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Investors ready to pump billions of dollars into calm Somaliland

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Somaliland farmers with their herds of goat wait for buyers at the Sayladah market in Hargeisa. The country has a huge livestock population. Photo/FILE

Somaliland farmers with their herds of goat wait for buyers at the Sayladah market in Hargeisa. The country has a huge livestock population. Photo/FILE  AFP

By MATTHEW NEWSOME Special Correspondent

Posted  Saturday, December 8   2012 at  18:15

In Summary

  • This November, Somalia struck its first major oil deal since seceding from Somalia in 1991.
  • The driving force of this Horn of Africa nation’s economy has traditionally been livestock.
  • Somaliland government is now starting to receive much-needed revenue from foreign private investors to support its development.
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As Somalia starts to emerge from instability and chaos, 20 years of relative peace and stability are starting to pay dividends for its close neighbour Somaliland.

This November, it struck its first major oil deal since seceding from Somalia in 1991. Anglo-Turkish company Genel Energy received its licence from the Somaliland government in early November to explore and develop oil and gas reserves after pledging almost $40 million for exploration activities.

The independent oil and gas exploration and production company has become the first foreign investor to commit a significant amount of capital to the country’s energy sector, after initial investigations demonstrated “numerous oil seeps” confirming “a working hydrocarbon system,” a statement from Genel said.

Genel Energy, headed by erstwhile BP CEO Tony Hayward, is due to start exploration before the end of the year.

The driving force of this Horn of Africa nation’s economy has traditionally been livestock. With a livestock population that triples the 3.5 million civilian population, the livestock trade generates up to 65 per cent of the country’s GDP, Somaliland’s Minister of Planning Saad Shire said.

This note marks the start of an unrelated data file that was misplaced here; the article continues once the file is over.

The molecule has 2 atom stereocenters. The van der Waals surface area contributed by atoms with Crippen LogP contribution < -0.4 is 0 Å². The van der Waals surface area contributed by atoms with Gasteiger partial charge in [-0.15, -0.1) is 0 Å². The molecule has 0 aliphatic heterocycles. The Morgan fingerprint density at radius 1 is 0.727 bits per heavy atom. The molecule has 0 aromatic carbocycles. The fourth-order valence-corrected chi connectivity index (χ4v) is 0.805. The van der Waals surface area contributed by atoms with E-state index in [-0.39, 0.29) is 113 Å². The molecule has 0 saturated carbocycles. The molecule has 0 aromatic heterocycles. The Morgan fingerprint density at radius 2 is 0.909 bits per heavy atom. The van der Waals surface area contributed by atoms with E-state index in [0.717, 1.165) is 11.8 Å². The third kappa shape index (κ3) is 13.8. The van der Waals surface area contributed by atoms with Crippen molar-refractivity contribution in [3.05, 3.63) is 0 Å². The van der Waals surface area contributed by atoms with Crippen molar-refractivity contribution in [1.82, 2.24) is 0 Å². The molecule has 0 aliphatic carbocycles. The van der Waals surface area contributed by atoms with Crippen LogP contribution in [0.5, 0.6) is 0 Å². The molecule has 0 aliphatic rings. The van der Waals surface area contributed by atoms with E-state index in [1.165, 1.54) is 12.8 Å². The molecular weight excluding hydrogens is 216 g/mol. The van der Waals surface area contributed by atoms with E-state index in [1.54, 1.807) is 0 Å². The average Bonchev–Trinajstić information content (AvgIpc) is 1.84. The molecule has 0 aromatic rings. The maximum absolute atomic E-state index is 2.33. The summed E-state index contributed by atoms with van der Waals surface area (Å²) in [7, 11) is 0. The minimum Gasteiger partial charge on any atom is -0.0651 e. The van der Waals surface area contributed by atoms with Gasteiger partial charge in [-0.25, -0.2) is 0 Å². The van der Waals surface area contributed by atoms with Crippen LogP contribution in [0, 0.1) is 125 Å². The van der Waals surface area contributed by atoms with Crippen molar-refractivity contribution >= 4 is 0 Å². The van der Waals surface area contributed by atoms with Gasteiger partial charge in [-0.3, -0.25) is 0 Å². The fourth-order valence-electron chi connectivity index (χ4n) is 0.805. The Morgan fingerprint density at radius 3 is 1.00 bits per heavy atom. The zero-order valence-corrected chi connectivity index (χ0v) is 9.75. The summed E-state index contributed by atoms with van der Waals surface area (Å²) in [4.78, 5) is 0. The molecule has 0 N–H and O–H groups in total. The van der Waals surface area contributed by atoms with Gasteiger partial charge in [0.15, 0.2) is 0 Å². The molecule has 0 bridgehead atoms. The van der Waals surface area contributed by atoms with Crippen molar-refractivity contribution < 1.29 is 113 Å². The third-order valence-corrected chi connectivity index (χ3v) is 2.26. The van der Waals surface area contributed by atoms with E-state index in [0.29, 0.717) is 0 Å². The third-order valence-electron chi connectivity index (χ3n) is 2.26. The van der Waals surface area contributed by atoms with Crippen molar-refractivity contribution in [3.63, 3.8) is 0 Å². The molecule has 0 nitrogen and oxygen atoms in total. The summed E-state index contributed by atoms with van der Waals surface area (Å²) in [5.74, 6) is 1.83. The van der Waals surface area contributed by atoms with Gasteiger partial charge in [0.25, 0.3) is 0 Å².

With a limited national budget of $120 million the Somaliland government is now starting to receive much-needed revenue from foreign private investors to support its development.

Somaliland’s oil and gas reserves attracted the attention of other giant energy companies such as South African-based Ophir Energy, Jacka Resources Ltd of Australia, and Petrosoma Ltd, a subsidiary of British-based Prime Resources — all of whom announced their readiness to invest.

Somaliland has suffered from not being internationally recognised for the past 21 years. Its unconfirmed legal identity has hindered its economic prospects — few insurance companies have been prepared to insure foreign investors here. Subsequently, investors have tended to regard Somaliland as an economic leper.

For these reasons, the country has also been ineligible for financial support from the International Monetary Fund and the World Bank. However, in 2012 Somaliland’s private sector started to progress against the odds.

At the beginning of the year, the first UK-Somaliland investment conference was held to stimulate bilateral trade recognition. And a $17 million Coca Cola plant launched in May by a Djibouti conglomerate made it the largest private investment in Somaliland since 1991.

Investors are seeing Coca Cola’s decision to have an operation in the region as a positive statement about the country’s stable business climate.

Somaliland’s Berbera port is also expected to attract major investment in the coming years. Built originally by the Soviet Union during the Cold War, the port currently serves as a major gateway for the country’s livestock exports. There is huge potential for it to be a juncture for oil and gas exports coming out of landlocked countries like Ethiopia.

The port manager, Ali Omar Mohamed, is enthusiastic about the potential of expanding the port to make it a regional trading hub between Africa and the Middle East.

“We are strategically located — Berbera is located in a maritime lane — 30,000 ships pass by our port every year from Europe, the Middle East and Asia. We can develop Berbera into a major port like Singapore — with container terminals, free zones, oil refineries, and services related to maritime business,” Shire said.


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